Query Basics

This blog post will give you a short introduction into the basics of Apama Queries and Query Designer.

A query is one of the basic units of EPL program execution like a monitor. An Apama query is a self-contained processing element that communicates with other queries, and with its environment, by sending and receiving events. Queries are designed to be multi-threaded and to scale across machines.  A query finds specified event patterns or aggregates event values.

Apama queries use cases

Apama queries are suitable for applications where the incoming events provide information updates about a very large set of real-world entities such as credit cards, bank accounts, or cell phones. Typically, you want to independently examine the set of events associated with each entity, that is, all events related to a particular credit card account, bank account, or cell phone. A query application operates on a huge number of independent sets with a relatively small number of events in each set.

Sample Use cases:

  1. Apama queries is to detect subsequent withdrawals from the same bank account but from locations that make it improbable that the withdrawals are legitimate. Very large numbers of withdrawal events would stream into your application. A query can segregate the transactions for each bank account from the transactions of any other bank account. Your query application can then check the transaction events for a particular account to determine if there have been withdrawals within, for example, a two-hour period from locations that are more than two hours apart. You can write a query application so that if it finds this situation the response is to contact the credit card holder.
  2. Detect repeated maximum withdrawals from the same automatic teller machine (ATM) within a short period of time. This might be due to a criminal with a stack of copied cards and identification numbers. In this case, a query can segregate events by ATMs. That is, the transactions conducted at a particular ATM would be in their own partition, separate from transactions conducted at any other ATM. Your query application can check the events in each partition to determine if, for example, there are repeated withdrawals of $500 within one hour. If such a situation is found your query can be written to send an alert message to the local police.
  3. Offer a better data plan to new smartphone users. Large numbers of events related to cell phone customers would come into the system. Your query application can create sets of events where each set, or partition, contains the events related to one cell phone customer. When your query detects an upgrade from a flip phone to a smart phone, your application can automatically send a message to that customer that outlines a better data plan.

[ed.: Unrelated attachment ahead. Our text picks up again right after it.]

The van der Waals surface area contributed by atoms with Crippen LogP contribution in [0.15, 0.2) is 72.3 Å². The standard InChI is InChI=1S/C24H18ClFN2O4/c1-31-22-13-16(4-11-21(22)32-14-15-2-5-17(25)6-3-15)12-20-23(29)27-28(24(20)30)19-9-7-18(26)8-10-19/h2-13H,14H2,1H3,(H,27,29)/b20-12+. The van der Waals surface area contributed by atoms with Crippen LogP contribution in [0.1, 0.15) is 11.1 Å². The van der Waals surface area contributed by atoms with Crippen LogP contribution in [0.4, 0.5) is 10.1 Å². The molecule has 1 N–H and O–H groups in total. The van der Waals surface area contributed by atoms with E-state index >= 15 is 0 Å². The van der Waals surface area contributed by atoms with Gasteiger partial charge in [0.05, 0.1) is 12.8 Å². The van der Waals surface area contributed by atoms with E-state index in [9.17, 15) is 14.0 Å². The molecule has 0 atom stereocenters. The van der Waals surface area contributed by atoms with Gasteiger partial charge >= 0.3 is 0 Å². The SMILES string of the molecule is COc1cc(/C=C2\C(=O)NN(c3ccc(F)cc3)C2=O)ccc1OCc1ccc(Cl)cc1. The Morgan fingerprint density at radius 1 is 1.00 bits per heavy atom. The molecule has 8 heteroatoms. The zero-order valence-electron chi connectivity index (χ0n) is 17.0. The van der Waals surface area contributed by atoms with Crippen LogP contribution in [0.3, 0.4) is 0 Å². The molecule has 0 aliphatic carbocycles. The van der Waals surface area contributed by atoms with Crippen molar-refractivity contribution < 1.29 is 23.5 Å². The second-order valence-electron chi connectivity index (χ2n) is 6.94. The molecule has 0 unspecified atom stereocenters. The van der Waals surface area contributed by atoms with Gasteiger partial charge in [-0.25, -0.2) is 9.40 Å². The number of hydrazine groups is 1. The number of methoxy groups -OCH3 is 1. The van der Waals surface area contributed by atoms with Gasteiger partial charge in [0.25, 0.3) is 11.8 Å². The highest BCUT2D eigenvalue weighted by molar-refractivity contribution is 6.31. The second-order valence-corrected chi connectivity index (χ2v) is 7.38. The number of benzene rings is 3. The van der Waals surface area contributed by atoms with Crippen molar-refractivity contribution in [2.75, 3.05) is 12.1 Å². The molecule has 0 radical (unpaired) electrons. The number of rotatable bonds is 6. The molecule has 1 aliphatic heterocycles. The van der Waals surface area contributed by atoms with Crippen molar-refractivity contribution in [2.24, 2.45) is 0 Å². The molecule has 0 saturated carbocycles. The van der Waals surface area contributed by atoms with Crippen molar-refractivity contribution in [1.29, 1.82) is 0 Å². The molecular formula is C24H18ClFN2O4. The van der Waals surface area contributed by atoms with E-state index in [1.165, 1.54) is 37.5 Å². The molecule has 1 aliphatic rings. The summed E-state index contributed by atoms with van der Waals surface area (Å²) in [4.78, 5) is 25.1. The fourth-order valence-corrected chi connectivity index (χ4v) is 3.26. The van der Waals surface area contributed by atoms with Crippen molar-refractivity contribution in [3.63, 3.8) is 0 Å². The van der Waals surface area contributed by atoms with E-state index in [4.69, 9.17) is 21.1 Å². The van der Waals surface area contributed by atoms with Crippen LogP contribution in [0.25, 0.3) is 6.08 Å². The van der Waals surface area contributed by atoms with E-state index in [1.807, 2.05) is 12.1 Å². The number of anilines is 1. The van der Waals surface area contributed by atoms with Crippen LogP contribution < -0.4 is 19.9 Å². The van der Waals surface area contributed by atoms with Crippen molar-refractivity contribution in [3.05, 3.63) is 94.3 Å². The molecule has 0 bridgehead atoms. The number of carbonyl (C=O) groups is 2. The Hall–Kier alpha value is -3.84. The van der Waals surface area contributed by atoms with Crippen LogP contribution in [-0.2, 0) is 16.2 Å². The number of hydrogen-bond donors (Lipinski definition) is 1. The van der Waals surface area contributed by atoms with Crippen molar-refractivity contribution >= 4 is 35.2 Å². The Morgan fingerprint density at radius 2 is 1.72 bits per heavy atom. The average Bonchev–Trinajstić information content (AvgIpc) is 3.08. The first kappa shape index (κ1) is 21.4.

In summary, the characteristics of an Apama query application include:

  • You want to monitor a very large number of real-world entities.
  • You want to process events on a per-entity basis, for example, all events related to one credit card account.
  • The data you need to retain in order to run Apama queries is either too large to fit on to a single machine or there is a requirement to place it in shared, fast-access storage (a cache) to support resilience/availability requirements.

Developing a simple Query Application

Apama’s Query Designer editor, which runs in Software AG Designer, provides a graphical environment that business analysts can use to define and update Apama queries without the need to write source code. Query Designer is intended for business users who may not be familiar with EPL.

Below are the steps to build a simple application, the first use case we listed above – detect withdrawals from the same card number close together in time but from ATMs in different countries, using queries in Designer. Video tutorials for Queries can also be found in our Instructional Videos section:

1. Before you can define a query, you must define the events that you want the query to process. Following is the sample event definition which you would place in a .mon file (eg events.mon) (If starting in Workbench view, Click New button drop down, then “EPL Event Definition” ).

2. Create a Query file. After you add a query file to a project, the Query Designer appears. You can define the query in the Design tab. A query must define at least one input.




Query Designer provides graphical tools for specifying:

  • Inputs a query operates on. For each input, you specify the event type and a partition key field. You can also specify a filter, a time constraint, and a maximum number of events to operate on in each partition.
  • Event pattern of interest. After you add an event type as an input to a query, you can drag that event type on to a canvas where you graphically define the event pattern you are interested in.
  • Parameters For each parameter you add, you specify a name and a type, which must be one of integer, float, string, or boolean.
  • Actions. Define one or more actions to be executed when a match is found.